Twenty years ago I lost my father. By this I mean he died. When you die, I’m pretty sure you’re not at all lost — you’re more present in every particle of the universe than a living, breathing person could ever be.
Maybe I should say that 20 years ago I lost myself when my dad disappeared from the world.
I would say that Father’s Day hits me hard each year, but the truth is that many days do. It doesn’t have to be a holiday for me to think of something he said or did and miss him entirely anew.
My father was the parent who called me just to ask how I was. He was also the parent who answered, each time saying, “I knew it was you! I recognized your ring.”
Because Sunday is Father’s Day, and because my father hung the moon, I want to tell you about him.
He called the refrigerator the Frigidaire.
He likes to make biscuits, and they were the hardest biscuits you’ve ever tasted.
He kept a metal glass of bacon grease on the stove and cooked with it, and I’m not sure how far back its supply extended. The grease on the bottom may have been a grandfather to the layer on top.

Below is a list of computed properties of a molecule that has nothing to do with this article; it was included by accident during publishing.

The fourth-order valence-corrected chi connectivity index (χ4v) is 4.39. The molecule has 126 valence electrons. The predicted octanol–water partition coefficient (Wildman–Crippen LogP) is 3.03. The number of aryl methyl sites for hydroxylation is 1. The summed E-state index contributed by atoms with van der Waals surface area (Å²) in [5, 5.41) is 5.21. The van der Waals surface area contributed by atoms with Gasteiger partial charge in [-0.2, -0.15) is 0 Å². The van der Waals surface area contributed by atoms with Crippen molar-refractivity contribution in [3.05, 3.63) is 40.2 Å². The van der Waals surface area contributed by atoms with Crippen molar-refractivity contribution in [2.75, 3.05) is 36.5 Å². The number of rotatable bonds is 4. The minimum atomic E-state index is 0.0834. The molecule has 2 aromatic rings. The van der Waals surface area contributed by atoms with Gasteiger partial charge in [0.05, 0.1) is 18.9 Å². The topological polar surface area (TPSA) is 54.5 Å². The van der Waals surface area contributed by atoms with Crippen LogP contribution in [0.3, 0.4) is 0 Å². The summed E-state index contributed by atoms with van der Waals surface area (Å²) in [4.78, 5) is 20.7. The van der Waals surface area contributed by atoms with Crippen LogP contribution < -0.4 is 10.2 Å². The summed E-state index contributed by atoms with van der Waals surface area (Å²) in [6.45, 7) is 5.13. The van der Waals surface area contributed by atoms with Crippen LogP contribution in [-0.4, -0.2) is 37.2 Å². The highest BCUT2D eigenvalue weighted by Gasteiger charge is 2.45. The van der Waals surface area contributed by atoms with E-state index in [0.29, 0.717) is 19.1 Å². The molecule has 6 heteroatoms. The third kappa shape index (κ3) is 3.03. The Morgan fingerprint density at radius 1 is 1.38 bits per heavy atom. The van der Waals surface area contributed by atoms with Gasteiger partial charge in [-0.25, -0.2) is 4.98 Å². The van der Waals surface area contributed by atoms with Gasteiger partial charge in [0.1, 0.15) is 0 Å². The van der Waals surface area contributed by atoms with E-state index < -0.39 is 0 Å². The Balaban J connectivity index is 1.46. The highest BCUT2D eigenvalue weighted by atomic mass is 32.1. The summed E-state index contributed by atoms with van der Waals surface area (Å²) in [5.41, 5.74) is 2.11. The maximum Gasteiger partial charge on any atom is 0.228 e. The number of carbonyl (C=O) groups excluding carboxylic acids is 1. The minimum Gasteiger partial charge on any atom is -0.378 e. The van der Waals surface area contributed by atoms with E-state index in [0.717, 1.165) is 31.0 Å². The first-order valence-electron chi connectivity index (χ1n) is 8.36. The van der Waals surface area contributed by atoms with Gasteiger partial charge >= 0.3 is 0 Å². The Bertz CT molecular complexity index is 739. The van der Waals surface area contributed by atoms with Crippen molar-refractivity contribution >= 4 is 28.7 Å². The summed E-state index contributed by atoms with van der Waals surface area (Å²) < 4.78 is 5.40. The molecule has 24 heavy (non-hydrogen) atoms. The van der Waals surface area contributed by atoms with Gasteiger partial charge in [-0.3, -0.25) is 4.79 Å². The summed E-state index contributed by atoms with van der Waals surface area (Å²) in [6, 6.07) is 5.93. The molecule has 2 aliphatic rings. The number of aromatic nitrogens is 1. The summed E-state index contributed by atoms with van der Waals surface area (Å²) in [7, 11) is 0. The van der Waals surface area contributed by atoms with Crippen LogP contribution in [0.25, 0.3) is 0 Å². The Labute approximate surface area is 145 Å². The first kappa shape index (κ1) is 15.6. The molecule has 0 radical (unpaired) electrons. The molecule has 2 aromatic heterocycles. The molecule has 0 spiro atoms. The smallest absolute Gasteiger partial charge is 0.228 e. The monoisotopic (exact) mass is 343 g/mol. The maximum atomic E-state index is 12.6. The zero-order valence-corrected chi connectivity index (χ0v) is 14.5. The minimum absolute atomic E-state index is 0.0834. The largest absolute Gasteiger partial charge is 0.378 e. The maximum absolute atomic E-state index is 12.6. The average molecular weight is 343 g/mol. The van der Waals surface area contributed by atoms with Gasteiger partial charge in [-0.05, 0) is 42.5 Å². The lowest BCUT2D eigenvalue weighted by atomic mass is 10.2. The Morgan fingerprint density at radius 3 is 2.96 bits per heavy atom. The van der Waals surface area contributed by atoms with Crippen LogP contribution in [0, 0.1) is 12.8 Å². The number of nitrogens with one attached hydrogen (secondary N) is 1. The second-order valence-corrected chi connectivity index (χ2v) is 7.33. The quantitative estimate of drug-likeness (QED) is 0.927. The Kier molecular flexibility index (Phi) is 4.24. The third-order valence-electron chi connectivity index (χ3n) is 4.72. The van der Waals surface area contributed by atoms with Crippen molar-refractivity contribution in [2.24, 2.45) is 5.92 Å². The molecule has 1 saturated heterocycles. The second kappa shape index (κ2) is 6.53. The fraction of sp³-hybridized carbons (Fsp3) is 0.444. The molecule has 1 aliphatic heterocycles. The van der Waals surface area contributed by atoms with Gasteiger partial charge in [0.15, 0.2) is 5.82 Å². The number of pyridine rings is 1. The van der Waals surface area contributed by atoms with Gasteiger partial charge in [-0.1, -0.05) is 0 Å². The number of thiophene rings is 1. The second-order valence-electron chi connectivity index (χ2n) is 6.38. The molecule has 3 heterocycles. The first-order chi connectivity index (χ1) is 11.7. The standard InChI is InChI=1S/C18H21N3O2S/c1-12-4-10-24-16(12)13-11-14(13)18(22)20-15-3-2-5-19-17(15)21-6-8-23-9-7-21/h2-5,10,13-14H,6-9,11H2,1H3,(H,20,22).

He grew up poor during the Depression, in rural West Virginia, and he didn’t have shoes, and when he was lucky he got a candy stick for Christmas, and he'd go to school carrying his lunch: biscuits slathered in bacon grease.
He did not have a Frigidaire.
He liked his coffee with a little milk, and I never drank the last milk in the jug, just in case he needed it.
He’s been dead for 20 years, and right this minute you can find a gallon jug in my Frigidaire with a half-ounce milk in the bottom, just in case.
He loved to stare out the back window of our house into the woods and watch for animals. He even put up a salt lick, just to see who might stop by for a visit.
He spied amazing things in those back woods. Once he saw a black snake in a tree spring to snatch a bird out of the air. Just like that, it was gone.
He knew everything about nature, like the cucumber musk the copperhead makes, or when the berries would be at their peak, or how to extract sweetness from the honeysuckle.
He would shine a light into the forest at night and show me all the sets of eyes trained upon us.
He was as fascinated as I was with the deer carcass I found in the woods, and the slow process of its returning, and all the critters that helped it on its way.
The first time I visited his grave, I took a handful of seed and scattered it to draw birds and animals to where he lay. Later I visited and found a stalk of corn growing where I’d left my offering. It felt like a private joke, a gentle ribbing from the other side.
He knew plant names and bird songs and the sound my particular ring made when I called him.
I miss him every single day.